Has a rough database schema for the SO users/membership ever been published? I've seen that the Data Explorer shows the following columns for a user:

  1. Id
  2. Reputation
  3. CreationDate
  4. DisplayName
  5. LastAccessDate
  6. WebsiteUrl
  7. Location
  8. AboutMe
  12. EmailHash
  13. Age

OpenID and the standard ASP.NET Membership don't play so nicely together, yet SO has an excellent user-friendly sign up/in process. I'd love someone to share how the SO Membership and User tables are architected.

Notably, the DisplayName is case sensitive (i.e. 'Junto' and 'junto' are two different users) and standard ASP.NET Membership lower-cases all usernames before checking for dupes. Therefore it suggests that they have written a Custom Membership provider, especially since they have the possibility of having multiple OpenId logins tied to the one account.

Would anyone like to have a guess at the database schema? It would be interesting to see how this is done correctly.

  • 2
    Note that "Junto" and "Junto" can also be separate users. – John Oct 21 '11 at 16:00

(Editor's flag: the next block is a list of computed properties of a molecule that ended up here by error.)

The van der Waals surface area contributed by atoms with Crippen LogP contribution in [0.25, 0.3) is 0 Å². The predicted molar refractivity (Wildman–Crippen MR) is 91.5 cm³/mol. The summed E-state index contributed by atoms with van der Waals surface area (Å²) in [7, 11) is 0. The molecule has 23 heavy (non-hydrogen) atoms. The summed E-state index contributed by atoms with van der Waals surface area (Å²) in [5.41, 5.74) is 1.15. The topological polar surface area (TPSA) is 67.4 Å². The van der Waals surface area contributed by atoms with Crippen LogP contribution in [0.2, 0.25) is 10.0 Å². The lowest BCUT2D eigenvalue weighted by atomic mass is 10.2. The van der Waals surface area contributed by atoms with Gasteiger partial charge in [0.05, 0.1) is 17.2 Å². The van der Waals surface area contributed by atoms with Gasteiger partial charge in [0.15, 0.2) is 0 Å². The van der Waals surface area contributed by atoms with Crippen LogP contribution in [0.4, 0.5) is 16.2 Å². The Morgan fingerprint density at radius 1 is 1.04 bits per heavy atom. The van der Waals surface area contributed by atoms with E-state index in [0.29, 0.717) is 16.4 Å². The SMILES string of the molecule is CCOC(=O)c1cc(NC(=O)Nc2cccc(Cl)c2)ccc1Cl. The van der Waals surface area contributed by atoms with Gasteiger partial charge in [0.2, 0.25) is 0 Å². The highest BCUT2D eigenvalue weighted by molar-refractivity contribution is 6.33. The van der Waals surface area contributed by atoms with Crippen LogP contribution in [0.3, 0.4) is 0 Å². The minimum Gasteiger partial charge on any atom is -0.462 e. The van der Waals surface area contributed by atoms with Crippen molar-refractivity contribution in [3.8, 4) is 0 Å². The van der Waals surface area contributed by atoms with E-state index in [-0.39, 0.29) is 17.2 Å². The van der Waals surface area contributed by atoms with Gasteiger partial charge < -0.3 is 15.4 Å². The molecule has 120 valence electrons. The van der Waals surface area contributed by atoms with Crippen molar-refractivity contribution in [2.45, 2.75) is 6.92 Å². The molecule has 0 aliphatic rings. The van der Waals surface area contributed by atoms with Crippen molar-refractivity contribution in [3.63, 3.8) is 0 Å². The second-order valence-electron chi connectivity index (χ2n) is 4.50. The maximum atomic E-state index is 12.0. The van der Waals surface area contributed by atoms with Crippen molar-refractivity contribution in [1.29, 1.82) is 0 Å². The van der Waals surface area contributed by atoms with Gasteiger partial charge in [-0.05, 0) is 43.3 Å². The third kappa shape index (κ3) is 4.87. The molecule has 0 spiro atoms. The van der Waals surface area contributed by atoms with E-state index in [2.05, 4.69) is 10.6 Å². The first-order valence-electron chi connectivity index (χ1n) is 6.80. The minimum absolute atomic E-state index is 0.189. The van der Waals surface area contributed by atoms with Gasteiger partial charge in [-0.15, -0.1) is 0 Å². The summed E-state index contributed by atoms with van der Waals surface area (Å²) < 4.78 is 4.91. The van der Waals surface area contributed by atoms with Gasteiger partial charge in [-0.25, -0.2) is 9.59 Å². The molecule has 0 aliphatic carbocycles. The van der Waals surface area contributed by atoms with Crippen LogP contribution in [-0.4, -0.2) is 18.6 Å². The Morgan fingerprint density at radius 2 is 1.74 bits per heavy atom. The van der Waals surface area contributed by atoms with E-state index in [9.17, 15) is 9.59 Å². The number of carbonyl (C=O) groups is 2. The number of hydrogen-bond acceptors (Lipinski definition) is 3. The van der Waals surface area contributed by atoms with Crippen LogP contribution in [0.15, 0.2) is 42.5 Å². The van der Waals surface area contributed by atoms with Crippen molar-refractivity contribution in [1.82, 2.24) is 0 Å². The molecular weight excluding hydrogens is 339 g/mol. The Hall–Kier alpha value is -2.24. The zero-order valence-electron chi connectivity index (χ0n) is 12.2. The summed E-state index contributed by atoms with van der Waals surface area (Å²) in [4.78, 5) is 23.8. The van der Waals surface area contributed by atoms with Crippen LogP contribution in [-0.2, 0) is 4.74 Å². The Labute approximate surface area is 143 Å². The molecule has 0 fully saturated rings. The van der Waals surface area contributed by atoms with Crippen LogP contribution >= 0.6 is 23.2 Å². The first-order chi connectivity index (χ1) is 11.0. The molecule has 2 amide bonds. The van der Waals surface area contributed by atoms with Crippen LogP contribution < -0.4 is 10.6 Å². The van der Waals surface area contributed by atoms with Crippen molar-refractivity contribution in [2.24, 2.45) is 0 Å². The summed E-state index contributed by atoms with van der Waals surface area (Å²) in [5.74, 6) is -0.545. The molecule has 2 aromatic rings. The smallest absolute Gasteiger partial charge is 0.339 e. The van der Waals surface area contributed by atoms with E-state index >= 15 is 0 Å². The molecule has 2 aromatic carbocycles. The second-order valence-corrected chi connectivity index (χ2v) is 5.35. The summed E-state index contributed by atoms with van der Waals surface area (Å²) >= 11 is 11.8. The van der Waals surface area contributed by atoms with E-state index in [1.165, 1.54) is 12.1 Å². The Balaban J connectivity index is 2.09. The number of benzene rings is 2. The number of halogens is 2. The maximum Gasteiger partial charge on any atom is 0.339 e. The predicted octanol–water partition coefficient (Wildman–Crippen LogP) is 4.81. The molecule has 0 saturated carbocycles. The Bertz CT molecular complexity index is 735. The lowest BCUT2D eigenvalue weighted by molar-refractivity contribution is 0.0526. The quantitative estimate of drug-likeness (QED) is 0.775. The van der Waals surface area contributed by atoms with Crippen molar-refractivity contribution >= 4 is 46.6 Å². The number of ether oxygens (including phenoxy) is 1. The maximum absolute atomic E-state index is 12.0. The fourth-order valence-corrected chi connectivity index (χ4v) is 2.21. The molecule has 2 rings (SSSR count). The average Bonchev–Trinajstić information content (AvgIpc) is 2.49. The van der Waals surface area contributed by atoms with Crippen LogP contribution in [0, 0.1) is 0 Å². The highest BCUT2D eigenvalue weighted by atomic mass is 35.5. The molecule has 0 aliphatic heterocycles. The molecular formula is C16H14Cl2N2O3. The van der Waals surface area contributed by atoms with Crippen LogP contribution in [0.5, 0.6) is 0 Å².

• I would not consider using the Membership Provider for any large or complex site, as it tries to be "all things for all people". – Ian Ringrose Oct 21 '11 at 21:14
  • @John. Thanks I didn't realise that. – Rebecca Oct 26 '11 at 15:27
  • @Ian Ringrose I'd like to hear more! – Rebecca Oct 26 '11 at 15:27

Download the Stack Exchange Data Explorer, the software that runs http://data.stackexchange.com.

From it you can obtain a lot of code that is shared with the "normal" Q&A platform, including user management/registration/login but even things like markdown parsing, routing, database structure, etc.

It was an invaluable resource for me while learning ASP.NET.

  • I think I just got a little over excited. Superb. Looks like the FormAuthentication ticket is issued manually. No ASP.NET Membership to be seen. IsAdmin flag on the user is the only roles type stuff. Event the table schemas are listed. You made my Friday. :-) – Rebecca Oct 21 '11 at 16:26
  • @Junto: I had a similar reaction when I discovered how many "general purpose" things it had that I could learn =) – Thomas Bonini Oct 21 '11 at 16:33
  • @Junto to confirm : we simply do not use the membership provider; the user-identity code is bespoke – Marc Gravell Oct 21 '11 at 20:58
  • @Mark Gravell Was the reason behind the decision due to the fact that the standard ASP.NET Membership is clunky and slow, or simply that it wasn't a good fit for a multiple identity, single user account model? – Rebecca Oct 26 '11 at 15:13

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